Construction Spending will not be participating in a 2023 recession. Except, residential might. Residential starts in 2021 were up +21% to a really high new high. But starts are forecast flat in 2022 and 2023. Spending grew 44% in the last 2yrs, but inflation was 30% of that 44%. With zero growth in starts forecast for 22-23, spending struggles to keep up with inflation. Residential will post only an increase of 3% in 2023 spending, but midyear there is potential for 6 consecutive down months.
See also Construction Year-End Spending Forecast Dec’22
SPENDING BY SECTOR CURRENT $ AND INFLATION ADJUSTED CONSTANT $
Nonresidential Buildings new starts last 2yrs (2021-2022) are up 50%. Spending next 2yrs (23-24) is forecast up 21%.
Nonbldg starts 2022-23 are forecast up 38%. Spending 2023-24 forecast up 20%.
In 2023, it’s Nonresidential Buildings leading growth. In 2024, it will be Nonbuilding Infrastructure leading spending growth. Both are expected to grow more than the inflation index, so there will be real volume growth to report.
Residential construction (Dodge) starts since Jan 2021 have posted 17 out of 21 months of the highest residential starts ever posted. The 5 highest months ever are all in 2022.
Nonresidential Bldgs starts in Sept dropped 23% from August and yet still that was the 3rd highest month ever. July and August were 2nd and 1st.
Construction starts for Nonresidential Bldgs posted each of the last 4 (consecutive) months thru October higher than any months ever before. The avg of last 4 (consecutive) months is 33% higher than the avg of the best previous 4 mo ever (even non-consecutive). Growth in Manufacturing construction starts for 2022 far surpasses growth in any other market, up over 150% year-to-date.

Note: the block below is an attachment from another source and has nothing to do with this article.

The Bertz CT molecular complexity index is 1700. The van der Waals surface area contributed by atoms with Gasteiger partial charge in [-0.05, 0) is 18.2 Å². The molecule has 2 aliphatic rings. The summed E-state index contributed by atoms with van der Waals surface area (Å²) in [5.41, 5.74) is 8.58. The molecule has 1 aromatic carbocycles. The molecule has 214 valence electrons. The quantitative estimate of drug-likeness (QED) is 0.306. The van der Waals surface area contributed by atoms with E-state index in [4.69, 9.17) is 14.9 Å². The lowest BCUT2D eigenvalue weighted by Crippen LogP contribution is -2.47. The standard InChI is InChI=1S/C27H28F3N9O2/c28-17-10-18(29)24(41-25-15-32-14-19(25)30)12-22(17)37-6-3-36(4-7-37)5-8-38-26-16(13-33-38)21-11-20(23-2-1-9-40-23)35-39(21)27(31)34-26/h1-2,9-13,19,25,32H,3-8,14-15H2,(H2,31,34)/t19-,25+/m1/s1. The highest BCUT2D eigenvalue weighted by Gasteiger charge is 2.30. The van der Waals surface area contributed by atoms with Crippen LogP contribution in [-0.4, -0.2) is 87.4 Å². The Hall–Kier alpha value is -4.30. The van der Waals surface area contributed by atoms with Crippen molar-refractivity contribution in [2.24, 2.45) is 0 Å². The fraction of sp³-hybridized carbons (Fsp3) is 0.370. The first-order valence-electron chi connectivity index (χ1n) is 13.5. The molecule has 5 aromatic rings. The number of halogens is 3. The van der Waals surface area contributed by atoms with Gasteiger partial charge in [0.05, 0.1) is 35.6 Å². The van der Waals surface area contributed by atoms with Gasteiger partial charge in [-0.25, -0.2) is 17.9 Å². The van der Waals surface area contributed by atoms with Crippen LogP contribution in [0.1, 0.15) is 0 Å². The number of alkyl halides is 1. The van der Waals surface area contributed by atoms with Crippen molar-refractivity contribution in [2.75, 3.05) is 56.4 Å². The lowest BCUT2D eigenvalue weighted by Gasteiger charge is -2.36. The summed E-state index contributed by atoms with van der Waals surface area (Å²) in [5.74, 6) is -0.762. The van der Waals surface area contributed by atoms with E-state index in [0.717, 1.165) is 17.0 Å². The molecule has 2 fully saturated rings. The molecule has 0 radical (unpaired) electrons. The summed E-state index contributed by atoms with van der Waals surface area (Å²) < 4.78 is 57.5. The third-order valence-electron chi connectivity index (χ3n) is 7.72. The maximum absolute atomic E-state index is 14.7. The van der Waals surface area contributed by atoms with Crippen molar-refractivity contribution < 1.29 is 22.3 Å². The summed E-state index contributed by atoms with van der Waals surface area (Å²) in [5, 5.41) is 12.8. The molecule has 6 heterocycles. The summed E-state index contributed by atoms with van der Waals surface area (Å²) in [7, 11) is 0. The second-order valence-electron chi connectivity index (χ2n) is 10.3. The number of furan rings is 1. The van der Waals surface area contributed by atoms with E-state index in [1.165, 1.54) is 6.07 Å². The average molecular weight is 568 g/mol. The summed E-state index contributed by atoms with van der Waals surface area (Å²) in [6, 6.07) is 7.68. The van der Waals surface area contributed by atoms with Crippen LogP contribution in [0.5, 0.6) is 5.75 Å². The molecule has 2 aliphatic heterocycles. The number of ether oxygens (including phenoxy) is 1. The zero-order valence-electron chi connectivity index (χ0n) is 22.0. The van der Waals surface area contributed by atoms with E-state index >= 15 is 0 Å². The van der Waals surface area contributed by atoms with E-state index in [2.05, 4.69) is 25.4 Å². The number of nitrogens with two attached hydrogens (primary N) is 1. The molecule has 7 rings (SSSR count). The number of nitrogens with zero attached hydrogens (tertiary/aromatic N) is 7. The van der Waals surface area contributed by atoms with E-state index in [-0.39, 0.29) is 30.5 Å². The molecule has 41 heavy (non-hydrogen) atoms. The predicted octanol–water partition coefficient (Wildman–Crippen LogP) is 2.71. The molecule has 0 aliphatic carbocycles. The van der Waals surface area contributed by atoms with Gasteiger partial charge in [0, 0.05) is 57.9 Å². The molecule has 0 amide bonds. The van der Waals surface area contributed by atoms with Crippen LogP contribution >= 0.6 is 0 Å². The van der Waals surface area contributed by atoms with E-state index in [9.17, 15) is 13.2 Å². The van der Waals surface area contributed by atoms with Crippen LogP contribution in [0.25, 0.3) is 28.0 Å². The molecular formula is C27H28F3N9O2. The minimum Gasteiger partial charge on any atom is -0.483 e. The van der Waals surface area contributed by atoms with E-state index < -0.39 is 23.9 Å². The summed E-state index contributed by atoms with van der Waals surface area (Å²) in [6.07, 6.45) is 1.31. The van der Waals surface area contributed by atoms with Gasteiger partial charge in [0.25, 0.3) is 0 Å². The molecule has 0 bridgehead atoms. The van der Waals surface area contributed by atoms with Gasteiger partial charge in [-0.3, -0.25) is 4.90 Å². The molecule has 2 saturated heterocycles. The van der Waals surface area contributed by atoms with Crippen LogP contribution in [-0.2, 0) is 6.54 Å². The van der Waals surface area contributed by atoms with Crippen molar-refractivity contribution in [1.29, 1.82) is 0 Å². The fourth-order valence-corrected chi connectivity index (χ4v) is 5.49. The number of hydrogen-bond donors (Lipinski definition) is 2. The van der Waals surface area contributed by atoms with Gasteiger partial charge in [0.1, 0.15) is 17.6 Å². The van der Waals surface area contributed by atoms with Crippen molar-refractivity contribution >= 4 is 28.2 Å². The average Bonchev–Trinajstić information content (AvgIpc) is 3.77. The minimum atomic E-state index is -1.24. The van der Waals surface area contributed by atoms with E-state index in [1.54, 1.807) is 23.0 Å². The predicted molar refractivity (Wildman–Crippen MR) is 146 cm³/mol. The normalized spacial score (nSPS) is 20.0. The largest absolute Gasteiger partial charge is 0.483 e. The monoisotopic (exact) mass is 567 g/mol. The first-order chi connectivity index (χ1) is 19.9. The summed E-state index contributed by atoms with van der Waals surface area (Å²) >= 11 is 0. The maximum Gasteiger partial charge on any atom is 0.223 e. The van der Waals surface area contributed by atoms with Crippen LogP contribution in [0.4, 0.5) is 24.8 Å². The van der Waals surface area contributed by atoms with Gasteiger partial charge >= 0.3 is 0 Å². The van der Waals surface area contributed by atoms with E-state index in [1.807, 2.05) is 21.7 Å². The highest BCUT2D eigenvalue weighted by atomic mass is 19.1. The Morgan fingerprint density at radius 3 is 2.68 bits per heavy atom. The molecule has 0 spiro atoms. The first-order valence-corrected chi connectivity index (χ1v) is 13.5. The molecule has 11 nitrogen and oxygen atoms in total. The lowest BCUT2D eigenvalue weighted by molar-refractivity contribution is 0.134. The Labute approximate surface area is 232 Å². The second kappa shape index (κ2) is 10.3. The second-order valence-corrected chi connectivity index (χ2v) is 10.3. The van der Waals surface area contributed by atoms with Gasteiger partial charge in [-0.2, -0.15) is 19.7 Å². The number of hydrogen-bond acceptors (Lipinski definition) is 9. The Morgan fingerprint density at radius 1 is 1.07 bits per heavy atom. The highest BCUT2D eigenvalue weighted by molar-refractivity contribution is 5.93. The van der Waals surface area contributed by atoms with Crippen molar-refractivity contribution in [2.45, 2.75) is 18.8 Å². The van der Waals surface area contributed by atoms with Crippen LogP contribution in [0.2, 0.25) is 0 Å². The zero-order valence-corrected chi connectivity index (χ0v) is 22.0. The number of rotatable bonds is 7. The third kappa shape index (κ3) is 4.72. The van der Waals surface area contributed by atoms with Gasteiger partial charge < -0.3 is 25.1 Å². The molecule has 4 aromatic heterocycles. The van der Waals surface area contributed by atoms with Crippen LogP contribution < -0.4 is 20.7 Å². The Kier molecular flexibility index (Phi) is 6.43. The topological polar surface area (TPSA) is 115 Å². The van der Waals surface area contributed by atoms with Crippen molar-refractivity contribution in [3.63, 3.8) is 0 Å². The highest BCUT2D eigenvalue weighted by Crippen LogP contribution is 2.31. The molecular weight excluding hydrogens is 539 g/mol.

Construction Spending Sept total up 0.2% from Aug. Aug & Jul were revised up 1.1% & 1.3%. Total spending YTD thru Sept’22 is up 11.4% from Sept’21. MAJOR movers; Mnfg up 16% since Jun. Jul & Aug were revised up 7.4% & 8.4%. Highway is up 9% since June. Jul & Aug were revised up by 4.0% & 4.4%.
Total construction spending for 2022 is on track to increase +11.1%. Residential +16.8%, Nonres Bldgs +9.5%, Nonbldg +0.5%.
Comm/Rtl +18% Mnfg +32% Power -8% Pub Utilities +14%.
Current and predicted Inflation SEE Construction Inflation at Year-End 2022
Inflation adjusted volume is spending minus inflation.
Total volume for 2022 falls 1%. Rsdn +3%, Nonres Bldgs -1%, Nonbldg -9%.
Total volume for 2023 is up 1%. Rsdn -3%, Nonres Bldgs +8%, Nonbldg +2%.
SPENDING TOTAL ALL $ CURRENT $ AND INFLATION ADJUSTED CONSTANT $
Overall Construction Spending is up 15% since the onset of the pandemic, but, after adjusting for 25% inflation, volume is down 10%. Residential jobs are near even on track with volume, but Nonres and Nonbldg have volume deficits of approx 20-25% vs jobs.
- Feb 2020 to Aug 2022
- Resdn spend +42%, vol +6.5%, jobs +7%